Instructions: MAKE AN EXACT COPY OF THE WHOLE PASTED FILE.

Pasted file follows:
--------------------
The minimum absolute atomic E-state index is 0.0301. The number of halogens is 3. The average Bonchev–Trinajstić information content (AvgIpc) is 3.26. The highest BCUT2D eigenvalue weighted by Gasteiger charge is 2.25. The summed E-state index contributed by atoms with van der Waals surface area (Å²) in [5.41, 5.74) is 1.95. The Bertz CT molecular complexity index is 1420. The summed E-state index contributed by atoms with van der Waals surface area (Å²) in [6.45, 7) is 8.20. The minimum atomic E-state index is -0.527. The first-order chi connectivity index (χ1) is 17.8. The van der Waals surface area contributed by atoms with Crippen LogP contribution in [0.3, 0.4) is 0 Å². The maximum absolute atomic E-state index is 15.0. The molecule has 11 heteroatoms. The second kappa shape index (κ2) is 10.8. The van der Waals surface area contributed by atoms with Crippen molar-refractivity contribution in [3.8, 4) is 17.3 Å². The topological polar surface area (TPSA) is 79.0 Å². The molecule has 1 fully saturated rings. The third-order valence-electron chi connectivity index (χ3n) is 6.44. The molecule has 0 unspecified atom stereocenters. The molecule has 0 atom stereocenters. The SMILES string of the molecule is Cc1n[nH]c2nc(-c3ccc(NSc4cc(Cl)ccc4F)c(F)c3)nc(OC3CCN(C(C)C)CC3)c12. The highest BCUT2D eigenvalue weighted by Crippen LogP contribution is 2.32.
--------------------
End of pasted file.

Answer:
The minimum absolute atomic E-state index is 0.0301. The number of halogens is 3. The average Bonchev–Trinajstić information content (AvgIpc) is 3.26. The highest BCUT2D eigenvalue weighted by Gasteiger charge is 2.25. The summed E-state index contributed by atoms with van der Waals surface area (Å²) in [5.41, 5.74) is 1.95. The Bertz CT molecular complexity index is 1420. The summed E-state index contributed by atoms with van der Waals surface area (Å²) in [6.45, 7) is 8.20. The minimum atomic E-state index is -0.527. The first-order chi connectivity index (χ1) is 17.8. The van der Waals surface area contributed by atoms with Crippen LogP contribution in [0.3, 0.4) is 0 Å². The maximum absolute atomic E-state index is 15.0. The molecule has 11 heteroatoms. The second kappa shape index (κ2) is 10.8. The van der Waals surface area contributed by atoms with Crippen molar-refractivity contribution in [3.8, 4) is 17.3 Å². The topological polar surface area (TPSA) is 79.0 Å². The molecule has 1 fully saturated rings. The third-order valence-electron chi connectivity index (χ3n) is 6.44. The molecule has 0 unspecified atom stereocenters. The molecule has 0 atom stereocenters. The SMILES string of the molecule is Cc1n[nH]c2nc(-c3ccc(NSc4cc(Cl)ccc4F)c(F)c3)nc(OC3CCN(C(C)C)CC3)c12. The highest BCUT2D eigenvalue weighted by Crippen LogP contribution is 2.32.